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This article has 122 comments.


on Sep. 6 2011 at 3:08 pm
: ) That's funny. And I like what you said at the end about "what is embarrassment?" It's so true.

on Aug. 15 2011 at 12:48 pm
emilybwrites SILVER, Villa Hills, Kentucky
5 articles 0 photos 112 comments

Favorite Quote:
last night i lay in bed, looking up at the stars and i thought to myself, where the heck is the ceiling?

i really liked this it was almost humorous! i could really feel what you were feeling! please check out my poem "forgotten domain" and comment and rate it!

on Jul. 24 2011 at 12:52 am
KristinHopkins8 SILVER, Aspen, Colorado
7 articles 0 photos 83 comments

Favorite Quote:
"If a writer falls in love with you, you can never die"

i think this story is well built and definitely makes the point you want it to. i enjoyed it!

on Jul. 2 2011 at 11:00 pm
Great_Dane SILVER, Templeton, California
8 articles 9 photos 2 comments

Favorite Quote:
"Do not go where the path may lead, go instead where there is no path and leave a trail." - Ralph Waldo Emerson

How did your underwear end up on the floor?

on Jul. 2 2011 at 10:05 pm
TheMadHattress BRONZE, Palmer, Alaska
1 article 0 photos 9 comments

Favorite Quote:
~It takes skill to trip over things that aren't there. ~ <3
Some one once told me that the best things is life aren't things at all; they're the people you choose to share your life with.

You totally got the feelings on this situation right. I already know what that kind of emmbarrassment feels like but you wrote amazingly well. <3

on Jul. 2 2011 at 7:37 pm
SecretFlame PLATINUM, Portland, Oregon
20 articles 1 photo 375 comments

Favorite Quote:
"I have a life. I just choose to ignore it."
-one of my friends

I loved this. You captured that scene and the feelings of embarrassment so perfectly! 

on Jul. 2 2011 at 6:50 pm
ashleyX13 PLATINUM, Memphis, Tennessee
32 articles 0 photos 50 comments

Favorite Quote:
"I've made mistakes; not one regret." Alyssa Nicolson

in pre k i had an 'accident' and was too scared to tell a teacher so i sat in wet clothes for the entire day. i can identify! really good job!

on Jul. 2 2011 at 4:46 pm
Tink1350 BRONZE, Medford, New York
4 articles 0 photos 104 comments

Favorite Quote:
"Worries are like weights and weights keep you down, so let go of your worries and fly,"

i was in the bathroom becquse i was scared to come out by the way. haha.

on Jul. 2 2011 at 2:05 pm
radicalhonesty GOLD, Alpharetta, Georgia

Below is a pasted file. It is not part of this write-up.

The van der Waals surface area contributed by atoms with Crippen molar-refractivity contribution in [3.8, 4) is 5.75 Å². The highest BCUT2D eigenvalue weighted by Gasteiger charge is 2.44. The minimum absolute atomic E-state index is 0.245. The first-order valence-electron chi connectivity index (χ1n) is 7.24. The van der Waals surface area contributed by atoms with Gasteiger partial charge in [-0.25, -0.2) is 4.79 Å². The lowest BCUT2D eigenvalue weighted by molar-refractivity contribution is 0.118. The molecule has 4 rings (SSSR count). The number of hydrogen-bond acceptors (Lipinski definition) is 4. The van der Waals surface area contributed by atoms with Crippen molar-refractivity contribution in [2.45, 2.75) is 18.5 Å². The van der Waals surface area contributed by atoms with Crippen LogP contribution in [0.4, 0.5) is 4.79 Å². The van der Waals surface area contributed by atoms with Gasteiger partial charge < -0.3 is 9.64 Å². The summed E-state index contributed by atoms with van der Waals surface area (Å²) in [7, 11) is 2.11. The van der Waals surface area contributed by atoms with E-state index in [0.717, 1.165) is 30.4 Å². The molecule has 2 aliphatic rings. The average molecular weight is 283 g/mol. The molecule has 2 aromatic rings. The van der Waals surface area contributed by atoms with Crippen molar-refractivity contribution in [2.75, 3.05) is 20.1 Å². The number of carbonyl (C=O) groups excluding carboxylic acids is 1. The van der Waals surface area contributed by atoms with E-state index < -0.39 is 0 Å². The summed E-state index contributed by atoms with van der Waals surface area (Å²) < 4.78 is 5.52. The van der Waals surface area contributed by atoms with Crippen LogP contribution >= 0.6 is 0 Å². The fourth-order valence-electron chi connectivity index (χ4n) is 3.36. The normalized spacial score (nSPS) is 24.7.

12 articles 2 photos 65 comments

Favorite Quote:
There is no situation, facet, or aspect of life that cannot be improved with pizza. -Daria

yea thats what i was thinking. she said she put it back in her locker, and she said her aunt put it in her locker so it must have fallen out

on Jun. 10 2011 at 2:59 pm
Tink1350 BRONZE, Medford, New York
4 articles 0 photos 104 comments

Favorite Quote:
"Worries are like weights and weights keep you down, so let go of your worries and fly,"

Maybe it fell out of the locker. Also, they have lockers in kindergarden??????????? You learn something new every day.....

on Jun. 10 2011 at 2:57 pm
Tink1350 BRONZE, Medford, New York
4 articles 0 photos 104 comments

Favorite Quote:
"Worries are like weights and weights keep you down, so let go of your worries and fly,"

I Like ur screen name.:)

on Jun. 10 2011 at 2:46 pm
Tink1350 BRONZE, Medford, New York
4 articles 0 photos 104 comments

Favorite Quote:
"Worries are like weights and weights keep you down, so let go of your worries and fly,"

I once peed my pants in kindergarden and was in the bathroom for a half an hour! I kow how you feel! Very well written!

on Jun. 10 2011 at 9:54 am
writingmagic26 BRONZE, Eureka, Missouri
2 articles 0 photos 34 comments
Good point. . . .hmmm. . .   :D  lol, just kidding.  I do wonder, but that's personal stuff.

on Jun. 10 2011 at 9:47 am
writingmagic26 BRONZE, Eureka, Missouri
2 articles 0 photos 34 comments
really great!  everyone has embarrassing moments that they always remember, and are always ashamed of, but you hit it spot on.  I mean, in the big sceme of things, no one is going to remember such insignificant events anyway.   But why do we still remember and hold on to them?  All they do is crush our self-esteem anyway.  So why?  It was really good.

on May. 19 2011 at 8:05 pm
LovelyGray BRONZE, Michigan
1 article 0 photos 2 comments

Favorite Quote:
Doth have the heart of a sparrow, no an angel, but and i beg your forgiveness, you have the face of an ogre.

Your really right, reminds of a similar time for me

on Apr. 27 2011 at 9:09 pm
little-miss-mistakes GOLD, Plano, Texas
18 articles 2 photos 70 comments

Favorite Quote:
even after all these years the sun has never said to the earth, you owe me... look at what a love like that can do, it can light up the sky

really good!! u showed your true emotions about the event, but still put and enjoyable amount of humor into it!!!

madi87 said...
on Apr. 27 2011 at 10:50 am
great work

on Apr. 27 2011 at 12:28 am
booklover104 BRONZE, Stockton, California
4 articles 0 photos 54 comments

Favorite Quote:
I have a couple of quotes i like... \"Success is not a doorway it\'s a staircase\"
2. \"Everything happens for a reason\"
3.\"Your worth consists in what you are and not in what you have\"-Thomas Edison

I loved this!! Don't worry we all have embarrasing moments and I know I do!!! It happens o everyone...Yet it was beautiful and you had courage!!!

on Apr. 5 2011 at 8:04 pm
writerinfinity PLATINUM, Arlington, Texas
35 articles 0 photos 105 comments
Love the story I really do. But on guestion burns in the back of my mind. Why was your underwear on the ground? :)

on Apr. 5 2011 at 3:02 pm
Wildlife BRONZE, Garden City, New York
2 articles 0 photos 4 comments

Favorite Quote:
I find television very educating. Every time somebody turns on the set, I go into the other room and read a book.

In a werid way I can relate to this. My friend saw someone who had to have their my come in with underwear in the middle of a lesson because he soiled his pants. Akward turtle moment.